Diabatic Eddy Forcing Increases Persistence and Opposes Propagation of the Southern Annular Mode in MERRA-2

Samuel Smith aUniversity of Chicago, Chicago, Illinois
bIndiana University Bloomington, Bloomington, Indiana

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Jian Lu cPacific Northwest National Laboratory, Richland, Washington

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Paul W. Staten bIndiana University Bloomington, Bloomington, Indiana

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Abstract

As a dominant mode of jet variability on subseasonal time scales, the Southern Annular Mode (SAM) provides a window into how the atmosphere can produce internal oscillations on longer-than-synoptic time scales. While SAM’s existence can be explained by dry, purely barotropic theories, the time scale for its persistence and propagation is set by a lagged interaction between barotropic and baroclinic mechanisms, making the exact physical mechanisms challenging to identify and to simulate, even in latest generation models. By partitioning the eddy momentum flux convergence in MERRA-2 using an eddy–mean flow interaction framework, we demonstrate that diabatic processes (condensation and radiative heating) are the main contributors to SAM’s persistence in its stationary regime, as well as the key for preventing propagation in this regime. In SAM’s propagating regime, baroclinic and diabatic feedbacks also dominate the eddy–jet feedback. However, propagation is initiated by barotropic shifts in upper-level wave breaking and then sustained by a baroclinic response, leading to a roughly 60-day oscillation period. This barotropic propagation mechanism has been identified in dry, idealized models, but here we show evidence of this mechanism for the first time in reanalysis. The diabatic feedbacks on SAM are consistent with modulation of the storm-track latitude by SAM, altering the emission temperature and cloud cover over individual waves. Therefore, future attempts to improve the SAM time scale in models should focus on the storm-track location, as well as the roles of the cloud and moisture parameterizations.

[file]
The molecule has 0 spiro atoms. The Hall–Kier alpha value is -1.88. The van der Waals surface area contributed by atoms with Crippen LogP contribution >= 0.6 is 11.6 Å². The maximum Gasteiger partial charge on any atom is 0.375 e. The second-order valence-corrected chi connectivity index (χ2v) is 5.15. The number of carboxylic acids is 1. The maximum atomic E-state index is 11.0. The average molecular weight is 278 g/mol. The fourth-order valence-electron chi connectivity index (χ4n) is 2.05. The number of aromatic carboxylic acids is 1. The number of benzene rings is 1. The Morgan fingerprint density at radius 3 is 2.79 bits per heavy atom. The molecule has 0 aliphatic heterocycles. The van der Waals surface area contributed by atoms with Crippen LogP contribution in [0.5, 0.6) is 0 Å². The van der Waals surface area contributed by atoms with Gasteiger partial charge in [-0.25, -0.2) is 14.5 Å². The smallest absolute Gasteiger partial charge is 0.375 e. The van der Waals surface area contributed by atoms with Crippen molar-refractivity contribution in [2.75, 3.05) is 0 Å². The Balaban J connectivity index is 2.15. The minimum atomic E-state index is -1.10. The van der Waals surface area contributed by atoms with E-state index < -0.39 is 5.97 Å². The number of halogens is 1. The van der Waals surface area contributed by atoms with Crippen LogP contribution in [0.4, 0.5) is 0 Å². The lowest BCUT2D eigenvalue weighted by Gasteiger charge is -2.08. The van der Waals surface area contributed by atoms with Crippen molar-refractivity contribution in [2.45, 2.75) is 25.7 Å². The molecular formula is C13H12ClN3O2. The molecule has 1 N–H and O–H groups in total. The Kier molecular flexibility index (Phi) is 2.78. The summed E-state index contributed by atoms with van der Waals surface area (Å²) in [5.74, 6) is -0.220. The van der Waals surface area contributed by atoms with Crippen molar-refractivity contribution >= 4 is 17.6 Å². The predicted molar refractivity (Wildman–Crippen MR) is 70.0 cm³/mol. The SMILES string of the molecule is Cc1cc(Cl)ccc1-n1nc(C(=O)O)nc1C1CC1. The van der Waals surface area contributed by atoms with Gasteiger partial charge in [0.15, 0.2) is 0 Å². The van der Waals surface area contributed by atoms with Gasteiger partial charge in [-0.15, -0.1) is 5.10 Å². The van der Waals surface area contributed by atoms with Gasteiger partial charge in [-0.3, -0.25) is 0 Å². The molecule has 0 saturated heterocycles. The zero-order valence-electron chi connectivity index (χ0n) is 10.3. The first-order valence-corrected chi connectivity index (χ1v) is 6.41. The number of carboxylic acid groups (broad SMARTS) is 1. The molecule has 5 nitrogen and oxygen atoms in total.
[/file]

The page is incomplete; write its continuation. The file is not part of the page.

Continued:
Significance Statement

As they circumnavigate the planet, the tropospheric jet streams slowly drift north and south over about 30 days, longer than the normal limit of weather prediction. Understanding the source of this “memory” could improve our knowledge of how the atmosphere organizes itself and our ability to make long-term forecasts. Current theories have identified several possible internal atmospheric interactions responsible for this memory. Yet most of the theories for understanding the jets’ behavior assume that this behavior is only weakly influenced by atmospheric water vapor. We show that this assumption is not enough to understand jet persistence. Instead, clouds and precipitation are more important contributors in reanalysis data than internal “dry” mechanisms to this memory of the Southern Hemisphere jet.